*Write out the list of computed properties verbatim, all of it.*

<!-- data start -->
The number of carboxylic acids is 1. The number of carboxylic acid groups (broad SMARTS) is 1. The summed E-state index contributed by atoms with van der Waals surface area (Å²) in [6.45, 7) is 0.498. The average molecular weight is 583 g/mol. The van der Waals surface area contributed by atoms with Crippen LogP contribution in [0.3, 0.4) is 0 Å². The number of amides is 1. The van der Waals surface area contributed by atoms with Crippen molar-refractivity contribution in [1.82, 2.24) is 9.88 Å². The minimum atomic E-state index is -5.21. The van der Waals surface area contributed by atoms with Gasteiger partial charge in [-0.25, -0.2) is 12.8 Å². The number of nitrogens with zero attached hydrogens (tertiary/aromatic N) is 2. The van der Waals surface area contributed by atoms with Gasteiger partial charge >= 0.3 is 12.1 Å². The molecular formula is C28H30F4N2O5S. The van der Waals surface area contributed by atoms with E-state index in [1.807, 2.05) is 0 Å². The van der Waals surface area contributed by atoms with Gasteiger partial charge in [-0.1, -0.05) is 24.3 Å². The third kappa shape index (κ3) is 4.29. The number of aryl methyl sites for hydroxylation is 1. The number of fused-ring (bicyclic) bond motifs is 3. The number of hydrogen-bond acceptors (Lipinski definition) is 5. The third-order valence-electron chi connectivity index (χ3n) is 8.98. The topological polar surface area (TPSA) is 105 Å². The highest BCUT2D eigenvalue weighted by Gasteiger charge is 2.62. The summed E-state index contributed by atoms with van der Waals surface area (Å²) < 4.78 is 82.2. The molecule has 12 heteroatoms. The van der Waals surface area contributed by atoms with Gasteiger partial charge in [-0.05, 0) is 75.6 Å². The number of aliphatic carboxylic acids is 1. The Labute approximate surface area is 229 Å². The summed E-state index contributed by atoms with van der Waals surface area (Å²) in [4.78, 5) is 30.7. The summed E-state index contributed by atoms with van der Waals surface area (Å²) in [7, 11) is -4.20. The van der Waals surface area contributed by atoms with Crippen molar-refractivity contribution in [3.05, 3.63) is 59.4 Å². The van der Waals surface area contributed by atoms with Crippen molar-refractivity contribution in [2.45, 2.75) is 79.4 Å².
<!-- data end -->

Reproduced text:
The number of carboxylic acids is 1. The number of carboxylic acid groups (broad SMARTS) is 1. The summed E-state index contributed by atoms with van der Waals surface area (Å²) in [6.45, 7) is 0.498. The average molecular weight is 583 g/mol. The van der Waals surface area contributed by atoms with Crippen LogP contribution in [0.3, 0.4) is 0 Å². The number of amides is 1. The van der Waals surface area contributed by atoms with Crippen molar-refractivity contribution in [1.82, 2.24) is 9.88 Å². The minimum atomic E-state index is -5.21. The van der Waals surface area contributed by atoms with Gasteiger partial charge in [-0.25, -0.2) is 12.8 Å². The number of nitrogens with zero attached hydrogens (tertiary/aromatic N) is 2. The van der Waals surface area contributed by atoms with Gasteiger partial charge >= 0.3 is 12.1 Å². The molecular formula is C28H30F4N2O5S. The van der Waals surface area contributed by atoms with E-state index in [1.807, 2.05) is 0 Å². The van der Waals surface area contributed by atoms with Gasteiger partial charge in [-0.1, -0.05) is 24.3 Å². The third kappa shape index (κ3) is 4.29. The number of aryl methyl sites for hydroxylation is 1. The number of fused-ring (bicyclic) bond motifs is 3. The number of hydrogen-bond acceptors (Lipinski definition) is 5. The third-order valence-electron chi connectivity index (χ3n) is 8.98. The topological polar surface area (TPSA) is 105 Å². The highest BCUT2D eigenvalue weighted by Gasteiger charge is 2.62. The summed E-state index contributed by atoms with van der Waals surface area (Å²) < 4.78 is 82.2. The molecule has 12 heteroatoms. The van der Waals surface area contributed by atoms with Gasteiger partial charge in [-0.05, 0) is 75.6 Å². The number of aliphatic carboxylic acids is 1. The Labute approximate surface area is 229 Å². The summed E-state index contributed by atoms with van der Waals surface area (Å²) in [4.78, 5) is 30.7. The summed E-state index contributed by atoms with van der Waals surface area (Å²) in [7, 11) is -4.20. The van der Waals surface area contributed by atoms with Crippen molar-refractivity contribution in [3.05, 3.63) is 59.4 Å². The van der Waals surface area contributed by atoms with Crippen molar-refractivity contribution in [2.45, 2.75) is 79.4 Å².